Liver Support with TCM
This information is
for educational purposes only.
Materials regarding herbs have not been evaluated by the
U.S. Food & Drug Administration and are not in any way a
replacement or substitute for professional medical diagnosis and
treatment. Persons with specific medical illnesses are advised
to seek professional care.
Bile acid is synthesized
in the liver. Its metabolism in the body is mainly controlled by the
liver and can therefore reflect its functional status. Everyday, the
liver processes more than 18 to 24 grams of bile acid, which is 100
times more than bilirubin. Its serum level elevates to the highest
levels in viral hepatitis and extra-liver bile duct stenosis. For
chronic hepatitis patients, serum bile acid level usually elevates
before the elevation of ALT and AST. After treatment, if the level of
serum bile acid continues to elevate even as the histological markers in
a liver biopsy improve, the possibility of relapse is still high. In
bile retention liver diseases, such as PBC and PSC, serum bile acid
level is usually obviously elevated.
In fatty liver or mild
chronic hepatitis, bile acid change is usually not as sensitive as
changes in ALT and AST markers. But in serious liver diseases, such as
cirrhosis, bile acid is more sensitive than the enzymes. The enzymes
only reflect the liver cell damage at the moment while bile acid can
also reflect the absorption and secretion abilities of the intestines
and the liver, and possible existence of portal-systemic circulation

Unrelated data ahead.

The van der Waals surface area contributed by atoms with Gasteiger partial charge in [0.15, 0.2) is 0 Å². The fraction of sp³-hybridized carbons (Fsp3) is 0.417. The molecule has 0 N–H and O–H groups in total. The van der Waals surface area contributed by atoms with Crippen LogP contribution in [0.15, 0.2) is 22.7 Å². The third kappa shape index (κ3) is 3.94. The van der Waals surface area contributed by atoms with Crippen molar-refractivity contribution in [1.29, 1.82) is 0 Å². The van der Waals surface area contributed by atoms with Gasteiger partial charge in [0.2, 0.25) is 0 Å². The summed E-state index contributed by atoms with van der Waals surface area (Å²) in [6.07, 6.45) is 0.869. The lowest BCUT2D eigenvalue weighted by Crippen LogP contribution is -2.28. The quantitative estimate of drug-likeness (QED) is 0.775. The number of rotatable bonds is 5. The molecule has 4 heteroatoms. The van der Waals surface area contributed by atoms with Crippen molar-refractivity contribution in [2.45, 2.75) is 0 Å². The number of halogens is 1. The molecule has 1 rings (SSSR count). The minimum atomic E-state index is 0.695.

bypasses. In predicting liver failure, serum bile acid is a more
sensitive indicator than bilirubin.
Clinically, when using TCM to treat bile acid abnormalities, both Qi and
blood should be treated according to TCM theory. When there is bilirubin
elevation, it is usually accompanied by ALT and AST elevation. For this
condition, the treatment method should be “heat clearing and dampness
eliminating.” The commonly used herbal formulas are
Yin Chen Wu Ling San (Capillaris and Hoelen Five Formula)
Wu Wei Xiao Du Yin (Decoction of Five Ingredients for Antiphologistic).
When these formulas are
used, large doses of Yin Chen Hao (Artemisiae Capillaris), and medium to
small doses of Jin Qian Cao (Desmodii Herba) and Da Huang (Rhei Rhizoma)
should also be used.
If bilirubin elevation is accompanied by bile acid and GGT elevation,
treatment must also focus on improving blood circulation and
anti-fibrosis actions. The herbs must have both jaundice clearing and
blood activating effects.
Hu Zhang (Polygoni Cuspidati Rhizoma)
Qian Cao (Rubiae radix)
Yin Chen Hao (Artemisiae Capillaris)
Da Huang (Rhei Rhizoma).
[Liu YL et al., Premary Discusion on the Use of Chinese Medicine
According to Blood Tests, CJITWM, Jan 2003, 23(1):54-55]